EAST PALESTINE, Ohio – Newspaper accounts of the day described with shock the “enormous crushing crowds” that gathered in cities and towns (including this one) to see William Jennings Bryan, the Democrats’ presidential candidate of 1896, as he made his way to Pittsburgh.
The old master of class warfare did not disappoint: Paper after paper chronicled his rhetoric and the “unheard of” adulation he received from what he termed “the masses.”
The nation had been in a deep depression, with high unemployment and violent labor strikes, in the three years leading to the presidential election between Bryan and Republican William McKinley, Ohio’s former governor.
Despite the social unrest, economic uncertainty and a 90 percent voter turnout in many areas, Bryan and his class-based message failed.
Fast forward to today: President Barack Obama has decided that class warfare will be his winning message for re-election – and Bain Capital will be his code word for that message, implicitly conveying all the meanings of his greater theme.
Bain is the venture-capital firm that Republican Mitt Romney helped to create; it has invested in or acquired hundreds of companies, including Staples, Burger King, Dunkin' Donuts, The Sports Authority, Toys "R" Us and The Weather Channel.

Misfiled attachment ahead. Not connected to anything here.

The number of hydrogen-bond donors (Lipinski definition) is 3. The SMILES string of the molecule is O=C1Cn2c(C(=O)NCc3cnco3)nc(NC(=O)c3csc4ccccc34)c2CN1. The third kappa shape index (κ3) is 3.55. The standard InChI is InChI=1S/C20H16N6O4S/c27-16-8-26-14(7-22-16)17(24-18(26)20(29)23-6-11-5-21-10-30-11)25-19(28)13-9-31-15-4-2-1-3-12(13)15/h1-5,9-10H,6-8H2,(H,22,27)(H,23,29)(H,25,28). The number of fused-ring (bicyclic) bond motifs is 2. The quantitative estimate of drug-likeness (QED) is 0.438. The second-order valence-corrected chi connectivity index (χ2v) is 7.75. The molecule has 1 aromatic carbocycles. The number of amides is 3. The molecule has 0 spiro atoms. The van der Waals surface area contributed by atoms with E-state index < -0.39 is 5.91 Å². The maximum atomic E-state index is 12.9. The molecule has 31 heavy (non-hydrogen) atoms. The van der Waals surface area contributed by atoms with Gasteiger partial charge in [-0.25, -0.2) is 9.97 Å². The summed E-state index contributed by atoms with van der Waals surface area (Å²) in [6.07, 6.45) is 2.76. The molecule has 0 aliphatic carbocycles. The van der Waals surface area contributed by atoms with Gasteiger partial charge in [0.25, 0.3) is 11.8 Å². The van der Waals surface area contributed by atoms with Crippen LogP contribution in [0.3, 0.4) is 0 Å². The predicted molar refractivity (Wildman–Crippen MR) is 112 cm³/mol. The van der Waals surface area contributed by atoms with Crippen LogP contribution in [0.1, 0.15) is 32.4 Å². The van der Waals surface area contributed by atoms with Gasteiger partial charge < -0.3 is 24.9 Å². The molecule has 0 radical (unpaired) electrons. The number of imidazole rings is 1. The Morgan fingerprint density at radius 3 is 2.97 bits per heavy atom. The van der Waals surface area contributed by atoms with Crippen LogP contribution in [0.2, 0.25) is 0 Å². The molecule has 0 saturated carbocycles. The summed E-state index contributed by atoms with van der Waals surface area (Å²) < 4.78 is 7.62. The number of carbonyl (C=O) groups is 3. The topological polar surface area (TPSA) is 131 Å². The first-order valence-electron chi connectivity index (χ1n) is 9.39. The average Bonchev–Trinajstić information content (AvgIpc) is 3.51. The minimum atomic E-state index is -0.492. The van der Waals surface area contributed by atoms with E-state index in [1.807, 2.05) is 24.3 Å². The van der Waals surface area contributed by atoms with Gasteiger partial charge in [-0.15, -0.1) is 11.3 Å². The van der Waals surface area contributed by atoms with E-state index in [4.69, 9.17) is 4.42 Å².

In some cases, it loaned seed money to promising entrepreneurs. It also engaged in leveraged buyouts and attempts to turn around struggling companies with new management, re-organizations and cash infusions.
Jobs usually are saved or created by firms such as Bain. However, the leveraged-buyout process often is messy, and people sometimes lose jobs in pursuit of greater profitability.
Traveling much the same path as Bryan here in Ohio and in neighboring Pennsylvania, Vice President Joe Biden has escalated Obama’s class warfare with fevered cries – “They don't get us! They don't get who we are!”
The attacks on Bain also can be seen as part of Team Obama's progressive narrative, according to Baylor University political science professor Curt Nichols. It “stresses distrust in the free market and champions greater governmental intervention in social and economic life.”
“Without care, sometimes this narrative can … promote simplistic ‘us versus them’-type views that stress conflict between the haves and have-nots” – classic class-warfare language, Nichols said.